HAPPINESS IN CHILDREN: A REVIEW OF THE SCIENTIFIC LITERATURE, pp. 51-70
Authors: Mark D. Holder and Robert J. Callaway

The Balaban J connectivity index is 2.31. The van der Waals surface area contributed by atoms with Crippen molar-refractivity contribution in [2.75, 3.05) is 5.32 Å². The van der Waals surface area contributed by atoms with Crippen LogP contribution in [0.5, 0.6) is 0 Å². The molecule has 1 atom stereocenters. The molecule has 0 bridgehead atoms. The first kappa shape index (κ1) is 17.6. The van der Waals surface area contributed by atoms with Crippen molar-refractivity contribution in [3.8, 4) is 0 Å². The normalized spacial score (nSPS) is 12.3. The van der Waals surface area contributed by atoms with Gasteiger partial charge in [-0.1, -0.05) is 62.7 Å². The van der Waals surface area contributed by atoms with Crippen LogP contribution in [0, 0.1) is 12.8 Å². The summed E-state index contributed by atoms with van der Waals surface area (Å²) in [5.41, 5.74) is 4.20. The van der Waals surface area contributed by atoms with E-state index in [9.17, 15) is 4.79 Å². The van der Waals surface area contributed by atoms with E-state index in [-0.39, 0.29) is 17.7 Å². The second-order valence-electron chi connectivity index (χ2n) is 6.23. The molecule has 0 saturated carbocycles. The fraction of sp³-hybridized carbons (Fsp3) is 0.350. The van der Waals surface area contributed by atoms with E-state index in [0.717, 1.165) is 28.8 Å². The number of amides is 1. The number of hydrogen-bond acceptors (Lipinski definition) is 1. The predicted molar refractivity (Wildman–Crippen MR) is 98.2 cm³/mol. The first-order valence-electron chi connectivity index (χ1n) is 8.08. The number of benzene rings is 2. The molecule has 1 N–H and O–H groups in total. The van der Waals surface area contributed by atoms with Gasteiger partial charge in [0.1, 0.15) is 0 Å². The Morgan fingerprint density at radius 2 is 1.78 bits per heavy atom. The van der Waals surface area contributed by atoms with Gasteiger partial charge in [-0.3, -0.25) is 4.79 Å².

Abstract: The study of positive subjective well-being has received far less attention than the study of negative dispositions (e.g., depression and anxiety). Though the past decade has witnessed an increased research focus on well-being, including happiness, this increase has been largely based on studies of adults, and to a lesser extent, adolescents and the elderly. Until recently, happiness in children was largely ignored by researchers. However, high levels of happiness in children are strongly desired by adults across many cultures. The limited research on happiness in children is reviewed here. This research suggests that questionnaires (e.g., the Subjective Happiness Scale) and methods (e.g., self-report and other-report) used to assess happiness in adults can be used effectively, with little modification, to assess children. Additionally, many of the correlates of adult happiness (e.g., personality and social relations) are similarly associated with children‘s happiness. Furthermore, demographic variables that account for little of the variance in adults‘ happiness likewise account for little of the variance in children‘s happiness. However, there may also be some differences in the predictors of adults‘ versus children‘s happiness. For example, increased religious practice predicts increased happiness for adults, but does not predict increased happiness in children. Furthermore, differences between adults and children have been found in the strength of the relations between happiness and its predictors. For example, spirituality may be a stronger predictor of children‘s happiness than adults‘ happiness. Because studies have only recently identified several of the factors associated with children‘s happiness, future research to assess the efficacy of strategies designed to enhance happiness in children is discussed.